You can view all of the Best of 2011: Movies in our Best of the Year shop. Be sure to check back for the rest of Best of 2011 series.
Rachel and I were fortunate to attend a preview showing of Hugo, the movie based on Brian Selznick’s Caldecott-winning illustrated novel, The Invention of Hugo Cabret. We loved the movie so much that we decided to write this piece together.
Selznick’s Hugo is a lush and wonderfully conceived novel about an orphaned boy who lives in the walls of a bustling Paris station. When Hugo makes friends with the bitter old man who runs the toy shop and his book-loving goddaughter, Isabelle, he uncovers a secret mystery that connects his dead father’s automaton to something intricately wonderful.
Hugo is acclaimed film director Martin Scorsese’s first foray into family filmmaking, and judging from the finished project, he took the task very seriously. It is a movie that is clearly made by someone who loves the history of film and the filmmaking process. Thanks in part to 3D technology and Scorcese’s skilled eye, the film’s post-WWI Paris setting comes alive. The mechanical inner workings of the train station clock, where young Hugo spends most of his time, whirs to life in stunning 3D, and the vastness of the train station can be felt in this slow-building mystery.
Asa Butterfield as young Hugo gives a great performance- it is hard to look away from his large, clear, blue eyes. Acting great Ben Kingsley as the bitter, old toy shop keepers with a mysterious past is wonderfully touching in his role. For comic relief, comedian Sasha Baron Cohen plays the dastardly train station security guard who is always on the lookout for Hugo and his fellow orphans, attempting to round them up and send them off to the Parisian orphanages.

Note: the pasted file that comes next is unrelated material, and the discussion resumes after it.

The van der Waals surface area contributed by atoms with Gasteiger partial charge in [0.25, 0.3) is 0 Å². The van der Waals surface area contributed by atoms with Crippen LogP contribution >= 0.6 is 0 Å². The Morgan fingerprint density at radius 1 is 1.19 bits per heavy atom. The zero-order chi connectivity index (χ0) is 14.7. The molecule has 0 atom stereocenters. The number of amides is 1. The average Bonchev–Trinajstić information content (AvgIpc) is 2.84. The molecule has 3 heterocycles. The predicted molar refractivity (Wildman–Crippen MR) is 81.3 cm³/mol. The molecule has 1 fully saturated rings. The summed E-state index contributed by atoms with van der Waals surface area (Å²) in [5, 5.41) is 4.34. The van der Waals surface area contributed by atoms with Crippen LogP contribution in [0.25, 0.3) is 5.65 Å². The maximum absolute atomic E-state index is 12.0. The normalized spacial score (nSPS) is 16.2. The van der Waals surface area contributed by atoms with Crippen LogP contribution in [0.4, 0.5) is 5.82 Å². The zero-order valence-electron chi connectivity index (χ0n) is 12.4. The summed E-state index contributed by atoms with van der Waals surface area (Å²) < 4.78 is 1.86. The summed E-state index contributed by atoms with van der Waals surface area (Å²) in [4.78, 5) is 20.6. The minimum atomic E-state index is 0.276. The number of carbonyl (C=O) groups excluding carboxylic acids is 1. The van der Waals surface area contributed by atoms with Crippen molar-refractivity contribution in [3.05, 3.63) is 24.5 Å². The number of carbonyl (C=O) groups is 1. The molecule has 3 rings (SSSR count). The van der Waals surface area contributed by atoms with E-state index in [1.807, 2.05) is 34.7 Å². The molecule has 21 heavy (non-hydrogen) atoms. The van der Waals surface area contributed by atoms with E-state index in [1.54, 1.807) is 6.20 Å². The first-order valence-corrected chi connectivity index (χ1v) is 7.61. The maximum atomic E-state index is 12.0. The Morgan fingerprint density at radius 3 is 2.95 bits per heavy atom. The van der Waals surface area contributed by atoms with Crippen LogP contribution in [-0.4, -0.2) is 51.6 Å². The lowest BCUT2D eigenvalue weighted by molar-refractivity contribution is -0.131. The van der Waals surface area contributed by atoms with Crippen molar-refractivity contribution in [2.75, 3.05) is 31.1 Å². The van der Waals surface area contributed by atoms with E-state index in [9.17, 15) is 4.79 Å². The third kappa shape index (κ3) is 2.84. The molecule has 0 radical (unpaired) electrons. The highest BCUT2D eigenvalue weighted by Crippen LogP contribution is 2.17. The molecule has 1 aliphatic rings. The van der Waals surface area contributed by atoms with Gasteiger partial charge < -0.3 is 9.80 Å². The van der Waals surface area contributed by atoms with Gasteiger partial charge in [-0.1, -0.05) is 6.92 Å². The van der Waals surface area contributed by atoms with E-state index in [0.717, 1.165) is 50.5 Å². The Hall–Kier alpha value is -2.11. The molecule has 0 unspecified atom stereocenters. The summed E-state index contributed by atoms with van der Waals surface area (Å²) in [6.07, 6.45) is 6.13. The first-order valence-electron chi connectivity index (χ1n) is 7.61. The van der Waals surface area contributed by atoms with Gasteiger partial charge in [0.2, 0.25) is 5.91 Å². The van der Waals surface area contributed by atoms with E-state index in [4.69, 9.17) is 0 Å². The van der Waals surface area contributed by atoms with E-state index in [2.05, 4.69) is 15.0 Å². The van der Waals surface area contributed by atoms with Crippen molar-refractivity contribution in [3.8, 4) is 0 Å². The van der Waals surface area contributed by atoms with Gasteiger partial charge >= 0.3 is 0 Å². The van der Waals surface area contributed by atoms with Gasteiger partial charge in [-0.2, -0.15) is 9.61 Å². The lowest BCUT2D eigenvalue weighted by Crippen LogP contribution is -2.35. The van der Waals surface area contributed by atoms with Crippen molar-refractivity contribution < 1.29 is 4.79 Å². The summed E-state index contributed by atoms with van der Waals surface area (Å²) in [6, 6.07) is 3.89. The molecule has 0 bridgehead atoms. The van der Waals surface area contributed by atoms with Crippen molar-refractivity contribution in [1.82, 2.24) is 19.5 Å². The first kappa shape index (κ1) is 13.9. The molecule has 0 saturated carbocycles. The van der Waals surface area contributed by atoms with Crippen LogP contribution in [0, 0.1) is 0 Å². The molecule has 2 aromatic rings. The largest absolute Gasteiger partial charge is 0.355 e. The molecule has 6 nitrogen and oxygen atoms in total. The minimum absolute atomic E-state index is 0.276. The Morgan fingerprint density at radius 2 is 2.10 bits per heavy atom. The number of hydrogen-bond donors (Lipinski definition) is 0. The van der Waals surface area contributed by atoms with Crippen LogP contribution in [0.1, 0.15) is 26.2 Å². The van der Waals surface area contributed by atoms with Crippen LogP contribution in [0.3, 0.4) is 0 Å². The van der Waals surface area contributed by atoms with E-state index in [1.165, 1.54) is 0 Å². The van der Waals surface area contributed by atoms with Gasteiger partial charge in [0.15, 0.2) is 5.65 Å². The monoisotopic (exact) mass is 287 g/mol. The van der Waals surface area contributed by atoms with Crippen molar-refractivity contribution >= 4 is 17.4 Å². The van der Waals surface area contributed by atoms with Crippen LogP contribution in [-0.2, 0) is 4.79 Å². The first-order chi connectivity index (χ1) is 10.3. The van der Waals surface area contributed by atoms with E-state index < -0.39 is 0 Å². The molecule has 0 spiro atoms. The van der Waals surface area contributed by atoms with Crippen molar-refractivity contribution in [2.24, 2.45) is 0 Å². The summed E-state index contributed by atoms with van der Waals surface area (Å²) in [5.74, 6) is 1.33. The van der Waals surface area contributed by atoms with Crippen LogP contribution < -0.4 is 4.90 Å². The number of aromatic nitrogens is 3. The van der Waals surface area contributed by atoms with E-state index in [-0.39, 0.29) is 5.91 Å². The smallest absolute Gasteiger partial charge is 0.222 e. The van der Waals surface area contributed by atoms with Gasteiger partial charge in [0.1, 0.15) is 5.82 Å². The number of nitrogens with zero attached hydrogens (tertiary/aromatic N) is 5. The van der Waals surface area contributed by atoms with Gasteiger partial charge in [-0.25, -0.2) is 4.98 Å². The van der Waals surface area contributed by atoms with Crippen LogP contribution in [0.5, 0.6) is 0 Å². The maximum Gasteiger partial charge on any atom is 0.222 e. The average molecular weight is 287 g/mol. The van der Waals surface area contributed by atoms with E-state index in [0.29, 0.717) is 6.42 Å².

After reading Hugo and seeing the movie, you’ll want to continue the “Selznick experience” with his latest novel, Wonderstruck. Set fifty years apart, Selznick tells two stories, one in words and the other in pictures. While Ben longs for the father he never knew, Rose dreams of a mysterious actress. As the two separately set out alone to find the answers they’re looking for, they discover that their lives intersect more than they’ve ever dreamed possible.
Here are some images from the novel given to us with the kind permission of the author and illustrator, Brian Selznick:
It’s the end of an era. The final chapter of the Harry Potter film franchise has finally been released on DVD & Blu-ray today. While Pottermania isn’t likely to subside any time soon, it’s sad that there will be no more films featuring the talented trio Daniel Radcliffe, Emma Watson, and Rupert Grint.
Today marks the hotly anticipated release of the eighth installment of the series, Harry Potter and the Deathly Hallows Part II on DVD, Blu-ray and DVD combo pack with digital copy, and a 3D version on Blu-ray, which also comes with a regular Blu-ray, DVD, and digital copy of the film allowing you to watch the movie in any format you choose across multiple devices.
The film earned rave reviews from critics and fans alike, as it earned the record for worldwide opening weekend box office, pulling in a staggering $483.2 million dollars US. Currently the third highest grossing film of all-time (behind Avatar and Titanic), the eight films have included a varitable who’s who of British cinema. Noted British thespians who have entered the wizarding world of Hogwarts include: Richard Harris, Kenneth Branagh, Michael Gambon, Gary Oldman, David Thewlis, Brendan Gleeson, Alan Rickman, Ralph Fiennes, Jason Isaacs, Helena Bonham Carter, Bill Nighy, Imelda Staunton, Warwick Davis, John Hurt, John Cleese, David Tennant and no less than four Oscar winners including Dame Maggie Smith, Emma Thompson, Jim Broadbent, and Julie Christie, plus countless others, making Harry Potter one of the most star-studded film franchises ever created.